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Sold at Auction: Jim Rabby

Alias:Jim Howard Rabby


Jim Howard Rabby (Texas, New Mexico, 20th century). Contemporary Southwest Oil Painter.Jim Rabby has developed a style that embodies his personality and the response to his paintings has been as positive as the man painting them.
At the age of nine months, Rabby contracted polio. He considers it the single, most powerful, positive event in his life. Raised in Houston, Texas, Jims incredibly formative time as a youth was spent in and out of charity hospitals. He had operations all through the fifties: the drugs given with those operations had a deep influence. Jim started painting in the back room of his parents art supply and frame shop. At the age of nine, he had a profound vision that he was a sculptor who was going to be painting. Jim felt that if he gave it everything he could possibly muster, every resource, he could accomplish doing some really great art work.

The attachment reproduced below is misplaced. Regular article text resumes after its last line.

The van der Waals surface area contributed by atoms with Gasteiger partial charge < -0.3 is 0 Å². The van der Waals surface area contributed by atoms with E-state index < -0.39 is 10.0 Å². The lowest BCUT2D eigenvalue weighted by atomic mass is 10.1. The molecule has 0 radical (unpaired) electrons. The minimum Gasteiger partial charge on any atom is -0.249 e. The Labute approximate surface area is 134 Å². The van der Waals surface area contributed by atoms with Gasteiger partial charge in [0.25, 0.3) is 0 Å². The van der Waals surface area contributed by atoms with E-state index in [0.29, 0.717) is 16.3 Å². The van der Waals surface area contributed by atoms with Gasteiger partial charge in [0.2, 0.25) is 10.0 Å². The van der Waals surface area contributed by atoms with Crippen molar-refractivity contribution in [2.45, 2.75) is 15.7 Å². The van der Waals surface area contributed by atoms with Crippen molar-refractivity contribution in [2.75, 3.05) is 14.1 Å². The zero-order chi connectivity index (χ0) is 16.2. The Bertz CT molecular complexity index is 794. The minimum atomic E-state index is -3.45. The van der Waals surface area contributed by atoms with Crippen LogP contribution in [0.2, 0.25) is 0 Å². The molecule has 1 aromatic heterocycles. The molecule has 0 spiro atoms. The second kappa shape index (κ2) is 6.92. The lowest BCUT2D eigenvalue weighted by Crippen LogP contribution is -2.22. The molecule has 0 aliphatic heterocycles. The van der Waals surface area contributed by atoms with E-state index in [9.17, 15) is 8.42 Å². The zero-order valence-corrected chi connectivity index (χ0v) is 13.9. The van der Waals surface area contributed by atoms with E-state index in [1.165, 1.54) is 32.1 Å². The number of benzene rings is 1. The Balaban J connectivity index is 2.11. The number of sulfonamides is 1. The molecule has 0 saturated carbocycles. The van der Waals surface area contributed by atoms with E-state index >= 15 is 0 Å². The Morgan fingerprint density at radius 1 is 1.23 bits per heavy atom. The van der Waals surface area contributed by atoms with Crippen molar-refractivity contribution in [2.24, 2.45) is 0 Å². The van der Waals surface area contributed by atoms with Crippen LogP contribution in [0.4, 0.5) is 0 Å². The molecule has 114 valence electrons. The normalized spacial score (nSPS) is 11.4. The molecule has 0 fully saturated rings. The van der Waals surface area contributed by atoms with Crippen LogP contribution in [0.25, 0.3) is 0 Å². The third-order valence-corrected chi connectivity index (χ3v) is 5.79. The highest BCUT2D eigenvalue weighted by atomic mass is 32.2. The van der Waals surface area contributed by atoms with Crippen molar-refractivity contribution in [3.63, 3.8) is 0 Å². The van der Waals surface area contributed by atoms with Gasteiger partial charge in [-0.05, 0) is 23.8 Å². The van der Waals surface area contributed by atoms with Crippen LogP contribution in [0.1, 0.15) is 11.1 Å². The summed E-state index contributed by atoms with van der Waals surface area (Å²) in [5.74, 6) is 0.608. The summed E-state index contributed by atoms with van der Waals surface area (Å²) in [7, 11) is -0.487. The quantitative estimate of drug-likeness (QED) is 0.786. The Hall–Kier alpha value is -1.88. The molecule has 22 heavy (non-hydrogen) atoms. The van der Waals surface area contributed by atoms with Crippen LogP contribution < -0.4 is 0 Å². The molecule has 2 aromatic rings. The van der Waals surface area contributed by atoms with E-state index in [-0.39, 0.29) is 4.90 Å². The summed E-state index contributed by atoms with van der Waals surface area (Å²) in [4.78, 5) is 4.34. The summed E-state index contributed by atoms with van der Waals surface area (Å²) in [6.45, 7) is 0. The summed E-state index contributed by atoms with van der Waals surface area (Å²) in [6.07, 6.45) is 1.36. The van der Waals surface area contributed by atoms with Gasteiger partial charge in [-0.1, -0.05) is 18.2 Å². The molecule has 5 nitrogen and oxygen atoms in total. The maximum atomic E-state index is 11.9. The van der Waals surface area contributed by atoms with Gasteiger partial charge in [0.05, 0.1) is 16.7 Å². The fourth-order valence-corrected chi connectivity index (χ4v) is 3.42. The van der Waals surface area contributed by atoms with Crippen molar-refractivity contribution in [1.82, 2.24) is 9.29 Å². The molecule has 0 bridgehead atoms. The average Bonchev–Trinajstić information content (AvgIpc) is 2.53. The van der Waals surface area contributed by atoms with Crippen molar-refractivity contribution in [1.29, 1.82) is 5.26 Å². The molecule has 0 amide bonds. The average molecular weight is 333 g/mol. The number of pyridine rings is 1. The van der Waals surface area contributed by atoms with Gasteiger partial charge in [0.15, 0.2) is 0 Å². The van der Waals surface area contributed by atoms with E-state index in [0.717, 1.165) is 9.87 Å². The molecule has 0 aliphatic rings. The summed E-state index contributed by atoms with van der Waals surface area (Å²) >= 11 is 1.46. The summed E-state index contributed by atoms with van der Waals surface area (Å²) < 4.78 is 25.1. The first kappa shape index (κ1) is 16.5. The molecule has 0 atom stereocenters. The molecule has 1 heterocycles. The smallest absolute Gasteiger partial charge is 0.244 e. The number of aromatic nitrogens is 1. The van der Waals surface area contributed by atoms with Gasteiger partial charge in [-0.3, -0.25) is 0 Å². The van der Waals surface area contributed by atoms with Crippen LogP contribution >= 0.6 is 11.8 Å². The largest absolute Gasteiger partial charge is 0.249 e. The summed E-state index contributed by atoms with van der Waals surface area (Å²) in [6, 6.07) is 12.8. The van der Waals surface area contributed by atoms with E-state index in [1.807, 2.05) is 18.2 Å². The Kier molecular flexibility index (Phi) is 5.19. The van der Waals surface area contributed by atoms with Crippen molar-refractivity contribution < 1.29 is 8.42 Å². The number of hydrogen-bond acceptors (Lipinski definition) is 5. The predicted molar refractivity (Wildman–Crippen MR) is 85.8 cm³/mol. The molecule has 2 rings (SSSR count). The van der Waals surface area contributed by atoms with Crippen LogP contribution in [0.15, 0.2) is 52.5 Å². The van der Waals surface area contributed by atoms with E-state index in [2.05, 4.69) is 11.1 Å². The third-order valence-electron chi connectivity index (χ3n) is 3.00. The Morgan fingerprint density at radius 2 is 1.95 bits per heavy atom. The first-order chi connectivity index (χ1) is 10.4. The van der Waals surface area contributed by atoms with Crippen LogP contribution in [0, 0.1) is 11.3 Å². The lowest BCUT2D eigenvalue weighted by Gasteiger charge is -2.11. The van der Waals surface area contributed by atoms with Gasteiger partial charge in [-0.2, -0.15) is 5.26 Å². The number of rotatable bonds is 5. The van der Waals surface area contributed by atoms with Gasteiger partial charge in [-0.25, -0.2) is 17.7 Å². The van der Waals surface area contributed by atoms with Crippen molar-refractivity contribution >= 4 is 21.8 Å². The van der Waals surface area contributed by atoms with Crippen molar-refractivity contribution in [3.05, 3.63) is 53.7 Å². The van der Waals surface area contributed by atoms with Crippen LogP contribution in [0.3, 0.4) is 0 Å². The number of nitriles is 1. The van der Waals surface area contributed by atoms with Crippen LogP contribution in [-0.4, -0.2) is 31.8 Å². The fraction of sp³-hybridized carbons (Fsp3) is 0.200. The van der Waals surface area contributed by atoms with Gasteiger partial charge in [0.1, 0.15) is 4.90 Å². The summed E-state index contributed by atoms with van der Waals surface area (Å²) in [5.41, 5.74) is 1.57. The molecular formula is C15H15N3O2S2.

Rabby studied economics at the University of Houston, painting to put himself through school. Inspired by Picasso whom Jim believes lived in voracious curiosity; Jim experimented with many styles and mediums, from painting exotic dancers on stage to portraying sporting events. His reputation grew and soon his work was exhibited in major museums and corporate headquarters throughout the country, such as IBM, Honeywell, General Motors and Coca-Cola. Lyndon Johnson, whom Jim spent a day with in 1972, joined his list of private collectors, which also includes Johnny Carson, Jimmy Connors and H.L. Hunt among others.
In the early seventies Jim opened The Westheimer Gallery. He exhibited his work exclusively and painted in his studio on the third floor. He also maintained a studio in beautiful San Miguel de Allende. Rabby painted voraciously in both of his studios. A wonderful lady friend who taught ballet at the Bellas Artes in Mexico told Jim she had a vision of him moving to Santa Fe, New Mexico. On a snowy February day in 1983, he did just that. Jim is now showing his work in Santa Fe at his studio and gallery located at 734 Dunlap Street, just eight blocks west of the Plaza.
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